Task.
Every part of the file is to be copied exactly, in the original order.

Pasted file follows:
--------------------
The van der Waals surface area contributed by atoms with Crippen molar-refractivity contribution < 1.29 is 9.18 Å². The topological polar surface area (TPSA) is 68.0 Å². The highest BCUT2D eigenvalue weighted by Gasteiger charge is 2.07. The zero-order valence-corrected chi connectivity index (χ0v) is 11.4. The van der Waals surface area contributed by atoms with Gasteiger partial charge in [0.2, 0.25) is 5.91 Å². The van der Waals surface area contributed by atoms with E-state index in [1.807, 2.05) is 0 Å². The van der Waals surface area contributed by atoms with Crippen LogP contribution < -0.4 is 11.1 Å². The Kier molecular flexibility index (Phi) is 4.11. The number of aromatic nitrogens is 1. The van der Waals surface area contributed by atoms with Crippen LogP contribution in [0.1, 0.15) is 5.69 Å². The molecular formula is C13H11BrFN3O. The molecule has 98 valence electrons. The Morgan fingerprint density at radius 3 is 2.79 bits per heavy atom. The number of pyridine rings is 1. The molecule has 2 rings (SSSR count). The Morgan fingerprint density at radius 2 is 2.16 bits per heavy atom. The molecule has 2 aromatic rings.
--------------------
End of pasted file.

The van der Waals surface area contributed by atoms with Crippen molar-refractivity contribution < 1.29 is 9.18 Å². The topological polar surface area (TPSA) is 68.0 Å². The highest BCUT2D eigenvalue weighted by Gasteiger charge is 2.07. The zero-order valence-corrected chi connectivity index (χ0v) is 11.4. The van der Waals surface area contributed by atoms with Gasteiger partial charge in [0.2, 0.25) is 5.91 Å². The van der Waals surface area contributed by atoms with E-state index in [1.807, 2.05) is 0 Å². The van der Waals surface area contributed by atoms with Crippen LogP contribution < -0.4 is 11.1 Å². The Kier molecular flexibility index (Phi) is 4.11. The number of aromatic nitrogens is 1. The van der Waals surface area contributed by atoms with Crippen LogP contribution in [0.1, 0.15) is 5.69 Å². The molecular formula is C13H11BrFN3O. The molecule has 98 valence electrons. The Morgan fingerprint density at radius 3 is 2.79 bits per heavy atom. The number of pyridine rings is 1. The molecule has 2 rings (SSSR count). The Morgan fingerprint density at radius 2 is 2.16 bits per heavy atom. The molecule has 2 aromatic rings.